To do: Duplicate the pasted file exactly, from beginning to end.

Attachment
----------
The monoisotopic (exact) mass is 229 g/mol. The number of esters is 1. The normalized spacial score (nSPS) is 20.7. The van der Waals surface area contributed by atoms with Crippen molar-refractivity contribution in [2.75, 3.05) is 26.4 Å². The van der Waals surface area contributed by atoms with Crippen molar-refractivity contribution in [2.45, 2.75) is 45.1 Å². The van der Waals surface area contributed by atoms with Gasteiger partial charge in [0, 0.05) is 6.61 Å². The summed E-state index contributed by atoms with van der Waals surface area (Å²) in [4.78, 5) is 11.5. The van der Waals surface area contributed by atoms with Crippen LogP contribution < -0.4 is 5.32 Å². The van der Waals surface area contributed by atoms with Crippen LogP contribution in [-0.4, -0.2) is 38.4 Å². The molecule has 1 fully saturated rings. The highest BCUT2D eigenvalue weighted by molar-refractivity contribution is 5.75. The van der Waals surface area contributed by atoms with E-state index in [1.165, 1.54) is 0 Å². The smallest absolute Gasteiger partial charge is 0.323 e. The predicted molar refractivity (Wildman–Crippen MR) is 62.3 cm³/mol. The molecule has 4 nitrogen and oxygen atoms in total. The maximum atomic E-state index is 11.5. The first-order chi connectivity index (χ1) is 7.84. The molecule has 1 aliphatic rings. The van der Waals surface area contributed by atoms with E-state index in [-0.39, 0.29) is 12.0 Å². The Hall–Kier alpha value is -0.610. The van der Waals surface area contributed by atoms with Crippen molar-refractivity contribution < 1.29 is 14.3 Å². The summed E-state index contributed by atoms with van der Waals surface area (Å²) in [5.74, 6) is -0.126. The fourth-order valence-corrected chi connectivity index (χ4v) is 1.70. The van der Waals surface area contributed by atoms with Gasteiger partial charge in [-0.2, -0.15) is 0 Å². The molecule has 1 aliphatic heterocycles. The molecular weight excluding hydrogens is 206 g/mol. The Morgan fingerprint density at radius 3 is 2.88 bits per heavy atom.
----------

The monoisotopic (exact) mass is 229 g/mol. The number of esters is 1. The normalized spacial score (nSPS) is 20.7. The van der Waals surface area contributed by atoms with Crippen molar-refractivity contribution in [2.75, 3.05) is 26.4 Å². The van der Waals surface area contributed by atoms with Crippen molar-refractivity contribution in [2.45, 2.75) is 45.1 Å². The van der Waals surface area contributed by atoms with Gasteiger partial charge in [0, 0.05) is 6.61 Å². The summed E-state index contributed by atoms with van der Waals surface area (Å²) in [4.78, 5) is 11.5. The van der Waals surface area contributed by atoms with Crippen LogP contribution < -0.4 is 5.32 Å². The van der Waals surface area contributed by atoms with Crippen LogP contribution in [-0.4, -0.2) is 38.4 Å². The molecule has 1 fully saturated rings. The highest BCUT2D eigenvalue weighted by molar-refractivity contribution is 5.75. The van der Waals surface area contributed by atoms with E-state index in [1.165, 1.54) is 0 Å². The smallest absolute Gasteiger partial charge is 0.323 e. The predicted molar refractivity (Wildman–Crippen MR) is 62.3 cm³/mol. The molecule has 4 nitrogen and oxygen atoms in total. The maximum atomic E-state index is 11.5. The first-order chi connectivity index (χ1) is 7.84. The molecule has 1 aliphatic rings. The van der Waals surface area contributed by atoms with E-state index in [-0.39, 0.29) is 12.0 Å². The Hall–Kier alpha value is -0.610. The van der Waals surface area contributed by atoms with Crippen molar-refractivity contribution < 1.29 is 14.3 Å². The summed E-state index contributed by atoms with van der Waals surface area (Å²) in [5.74, 6) is -0.126. The fourth-order valence-corrected chi connectivity index (χ4v) is 1.70. The van der Waals surface area contributed by atoms with Gasteiger partial charge in [-0.2, -0.15) is 0 Å². The molecule has 1 aliphatic heterocycles. The molecular weight excluding hydrogens is 206 g/mol. The Morgan fingerprint density at radius 3 is 2.88 bits per heavy atom.